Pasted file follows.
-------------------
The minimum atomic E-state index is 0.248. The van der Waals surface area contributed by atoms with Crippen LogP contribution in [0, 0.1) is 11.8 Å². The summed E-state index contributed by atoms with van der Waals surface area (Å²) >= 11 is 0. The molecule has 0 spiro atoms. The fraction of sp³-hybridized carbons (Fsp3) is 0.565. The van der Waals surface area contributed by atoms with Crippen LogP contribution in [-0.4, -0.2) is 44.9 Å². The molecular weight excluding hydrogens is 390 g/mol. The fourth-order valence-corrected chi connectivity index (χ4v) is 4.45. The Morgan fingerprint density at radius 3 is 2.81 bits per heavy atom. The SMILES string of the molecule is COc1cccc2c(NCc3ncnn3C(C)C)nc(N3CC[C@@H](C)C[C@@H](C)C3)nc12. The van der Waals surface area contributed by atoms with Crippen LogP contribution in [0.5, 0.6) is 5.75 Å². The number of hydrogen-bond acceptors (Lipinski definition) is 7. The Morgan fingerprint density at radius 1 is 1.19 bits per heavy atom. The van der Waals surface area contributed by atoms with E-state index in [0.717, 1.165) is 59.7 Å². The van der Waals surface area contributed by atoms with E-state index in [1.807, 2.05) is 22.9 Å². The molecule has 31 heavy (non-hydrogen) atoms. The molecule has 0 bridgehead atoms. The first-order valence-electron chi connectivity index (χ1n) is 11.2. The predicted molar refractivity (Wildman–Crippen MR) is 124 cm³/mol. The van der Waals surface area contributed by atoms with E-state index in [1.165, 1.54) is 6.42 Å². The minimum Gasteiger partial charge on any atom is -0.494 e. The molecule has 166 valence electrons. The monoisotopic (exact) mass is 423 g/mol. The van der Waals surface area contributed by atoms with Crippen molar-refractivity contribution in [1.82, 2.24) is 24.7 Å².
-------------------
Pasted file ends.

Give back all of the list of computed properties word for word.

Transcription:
The minimum atomic E-state index is 0.248. The van der Waals surface area contributed by atoms with Crippen LogP contribution in [0, 0.1) is 11.8 Å². The summed E-state index contributed by atoms with van der Waals surface area (Å²) >= 11 is 0. The molecule has 0 spiro atoms. The fraction of sp³-hybridized carbons (Fsp3) is 0.565. The van der Waals surface area contributed by atoms with Crippen LogP contribution in [-0.4, -0.2) is 44.9 Å². The molecular weight excluding hydrogens is 390 g/mol. The fourth-order valence-corrected chi connectivity index (χ4v) is 4.45. The Morgan fingerprint density at radius 3 is 2.81 bits per heavy atom. The SMILES string of the molecule is COc1cccc2c(NCc3ncnn3C(C)C)nc(N3CC[C@@H](C)C[C@@H](C)C3)nc12. The van der Waals surface area contributed by atoms with Crippen LogP contribution in [0.5, 0.6) is 5.75 Å². The number of hydrogen-bond acceptors (Lipinski definition) is 7. The Morgan fingerprint density at radius 1 is 1.19 bits per heavy atom. The van der Waals surface area contributed by atoms with E-state index in [0.717, 1.165) is 59.7 Å². The van der Waals surface area contributed by atoms with E-state index in [1.807, 2.05) is 22.9 Å². The molecule has 31 heavy (non-hydrogen) atoms. The molecule has 0 bridgehead atoms. The first-order valence-electron chi connectivity index (χ1n) is 11.2. The predicted molar refractivity (Wildman–Crippen MR) is 124 cm³/mol. The van der Waals surface area contributed by atoms with E-state index in [1.165, 1.54) is 6.42 Å². The minimum Gasteiger partial charge on any atom is -0.494 e. The molecule has 166 valence electrons. The monoisotopic (exact) mass is 423 g/mol. The van der Waals surface area contributed by atoms with Crippen molar-refractivity contribution in [1.82, 2.24) is 24.7 Å².